Jason: The reason I did it was that I knew that this book was going to be filled with all these other great artists. My page has gotta stand out somehow.. hey, I’ll put them in crooked. Whether people like them or not, at least they’ll turn their book and go ‘What the hell is this!’
Lelan: But like he said, if there is something I need in there. I’ll make sure to make a mention. Like Bryan Hitch knows what that story looks like. He designed the spaceships in the Armada. There is no reason to go into exposition about that.
Jason: It’s like here with a shot at this diner. You don’t need to know what’s on the table or from what angle it should be at. Obviously the artist should know what a sitting at a booth in a diner looks like.
Lelan: It’s funny, one of the artists, Khoi Pham, who is actually a lawyer with his own law firm. He’s a great artist, great guy. One of my favorite scripts in Anthologica has for a few pages these two dudes sitting in a bar. As a writer, I can’t think of enough interesting angles to keep it going, so it’s interesting to see where it’s going because Khoi can and did. He did a bunch of great shots. One of them is down through the rafters, looking down on them.
Jason: And what he did really keeps your eye on the page. It grabs you visually.
James: Wow! We beat the hell out of that topic.
Lelan: What was the topic?
[So babbling commensed, and coffee flowed like the blood of the nonbelievers. The topic of religion popped up. Or hung down. However you really want to look at it.]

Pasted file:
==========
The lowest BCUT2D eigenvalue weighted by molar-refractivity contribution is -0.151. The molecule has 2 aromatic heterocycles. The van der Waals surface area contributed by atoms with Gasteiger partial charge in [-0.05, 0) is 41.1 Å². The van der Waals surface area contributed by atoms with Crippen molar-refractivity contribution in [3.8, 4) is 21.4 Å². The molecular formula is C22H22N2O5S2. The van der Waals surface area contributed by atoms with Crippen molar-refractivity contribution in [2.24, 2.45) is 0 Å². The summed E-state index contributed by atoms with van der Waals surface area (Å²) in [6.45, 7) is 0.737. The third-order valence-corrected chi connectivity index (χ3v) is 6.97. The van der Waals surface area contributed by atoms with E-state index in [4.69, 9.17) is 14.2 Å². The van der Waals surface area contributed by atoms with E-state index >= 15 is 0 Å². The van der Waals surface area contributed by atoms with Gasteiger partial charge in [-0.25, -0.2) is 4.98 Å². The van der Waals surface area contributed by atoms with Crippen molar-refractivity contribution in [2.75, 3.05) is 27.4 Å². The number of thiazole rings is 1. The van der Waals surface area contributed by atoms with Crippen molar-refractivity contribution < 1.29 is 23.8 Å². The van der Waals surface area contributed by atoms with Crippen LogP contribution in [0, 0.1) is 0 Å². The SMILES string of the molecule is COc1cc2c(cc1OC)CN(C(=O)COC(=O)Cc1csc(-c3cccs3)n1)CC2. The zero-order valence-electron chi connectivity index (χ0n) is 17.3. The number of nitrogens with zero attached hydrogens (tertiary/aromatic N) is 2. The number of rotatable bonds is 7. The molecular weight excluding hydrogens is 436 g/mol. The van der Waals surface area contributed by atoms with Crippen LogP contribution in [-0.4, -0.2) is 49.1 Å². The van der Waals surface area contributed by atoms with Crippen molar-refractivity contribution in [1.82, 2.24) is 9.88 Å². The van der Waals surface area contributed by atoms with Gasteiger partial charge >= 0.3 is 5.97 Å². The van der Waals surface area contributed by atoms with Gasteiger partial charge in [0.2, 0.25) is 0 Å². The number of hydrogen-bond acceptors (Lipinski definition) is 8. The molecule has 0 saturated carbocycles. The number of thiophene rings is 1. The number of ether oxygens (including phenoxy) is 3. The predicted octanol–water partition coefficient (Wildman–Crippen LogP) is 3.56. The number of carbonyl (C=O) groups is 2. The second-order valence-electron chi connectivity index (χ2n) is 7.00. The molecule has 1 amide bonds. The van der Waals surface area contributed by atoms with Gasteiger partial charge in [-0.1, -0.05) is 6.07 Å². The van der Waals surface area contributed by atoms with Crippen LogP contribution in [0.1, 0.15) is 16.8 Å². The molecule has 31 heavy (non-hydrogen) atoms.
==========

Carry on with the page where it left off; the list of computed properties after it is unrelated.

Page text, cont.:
—–ON RELIGION AND MYTHOLOGY
James: How religious are you?
Lelan: Dude, I came from church today.
Jason: What?! You can’t tell in his writing? What with the child molestation and the mutilation.
Lelan: So much of mythology and stories in our culture is based on Judao-Christian concepts. It’s the single sacrificing themself for the whole. It’s good versus evil. Just because it’s not a tract or preaching, it doesn’t mean it’s not dealing with concepts that I believe in.
James: Alright, that’s fair, but you could also take it back to.. and don’t get me wrong, I’m not smacking your religion —
Lelan: No, go ahead, hit me.
James: You could take that back further to Greek Mythology, and the focus on the hero. Like Joseph Campbell’s ‘Journey Of The Hero’. The story of Perseus and Theseus.
Lelan: A big problem that I had, and I think it’s good to question your faith. Because I grew up with a belief that I was just supposed to subscribe to, I think it’s good. My problem was always ‘How come the Jews were the only ones to get it?’ Why, in that one little place, when the rest of the world was left to rot? See, it’s not like that. It was just the Jews got this bit of it, where the rest of the world got a different part of it in mythology. Different characters, different stories, same ideas. Like God being of the flesh of man. All of these same themes show up in universal languages so we can discuss and see them.
James: I’ve had this discussion about religion in comics before, because that is what comics breaks down to, which is the path of the hero. In it’s most basic initial form.
Jason: The Illyad. The Odyssey.
Lelan: They were the first superheroes. Jim and I were discussing the idea of doing a story that was based on the great works.
James: I would be all over that. See, we at the Nexus am smart. Ooo Boobie! Look Boobie! So, what IS your theory about Homer, the Illyad, and Titties.
Jason: Well, Homer was blind, and he didn’t write the whole thing. I know ALL about Homer and the Illyad and how it was formed 400 years before he was born and it was passed onto him and then transcribed.